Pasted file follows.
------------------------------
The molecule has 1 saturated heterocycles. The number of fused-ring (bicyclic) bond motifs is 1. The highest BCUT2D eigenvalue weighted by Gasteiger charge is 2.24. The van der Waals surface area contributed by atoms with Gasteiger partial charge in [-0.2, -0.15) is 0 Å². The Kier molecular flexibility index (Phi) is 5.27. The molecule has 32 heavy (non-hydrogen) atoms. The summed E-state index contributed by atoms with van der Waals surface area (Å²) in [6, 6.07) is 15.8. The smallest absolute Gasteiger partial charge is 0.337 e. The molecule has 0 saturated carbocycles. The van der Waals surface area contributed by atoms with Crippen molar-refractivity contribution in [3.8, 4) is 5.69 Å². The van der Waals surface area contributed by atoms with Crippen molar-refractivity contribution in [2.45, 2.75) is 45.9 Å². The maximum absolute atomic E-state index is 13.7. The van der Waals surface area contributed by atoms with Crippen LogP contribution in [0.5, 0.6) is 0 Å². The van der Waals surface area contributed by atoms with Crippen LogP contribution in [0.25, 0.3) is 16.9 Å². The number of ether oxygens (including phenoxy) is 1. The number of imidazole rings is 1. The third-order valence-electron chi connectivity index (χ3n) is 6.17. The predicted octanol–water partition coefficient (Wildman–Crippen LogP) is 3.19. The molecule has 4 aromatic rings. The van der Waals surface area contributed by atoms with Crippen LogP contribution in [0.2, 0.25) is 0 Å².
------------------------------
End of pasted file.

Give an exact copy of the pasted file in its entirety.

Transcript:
The molecule has 1 saturated heterocycles. The number of fused-ring (bicyclic) bond motifs is 1. The highest BCUT2D eigenvalue weighted by Gasteiger charge is 2.24. The van der Waals surface area contributed by atoms with Gasteiger partial charge in [-0.2, -0.15) is 0 Å². The Kier molecular flexibility index (Phi) is 5.27. The molecule has 32 heavy (non-hydrogen) atoms. The summed E-state index contributed by atoms with van der Waals surface area (Å²) in [6, 6.07) is 15.8. The smallest absolute Gasteiger partial charge is 0.337 e. The molecule has 0 saturated carbocycles. The van der Waals surface area contributed by atoms with Crippen molar-refractivity contribution in [3.8, 4) is 5.69 Å². The van der Waals surface area contributed by atoms with Crippen molar-refractivity contribution in [2.45, 2.75) is 45.9 Å². The maximum absolute atomic E-state index is 13.7. The van der Waals surface area contributed by atoms with Crippen LogP contribution in [0.5, 0.6) is 0 Å². The van der Waals surface area contributed by atoms with Crippen LogP contribution in [0.25, 0.3) is 16.9 Å². The number of ether oxygens (including phenoxy) is 1. The number of imidazole rings is 1. The third-order valence-electron chi connectivity index (χ3n) is 6.17. The predicted octanol–water partition coefficient (Wildman–Crippen LogP) is 3.19. The molecule has 4 aromatic rings. The van der Waals surface area contributed by atoms with Crippen LogP contribution in [0.2, 0.25) is 0 Å².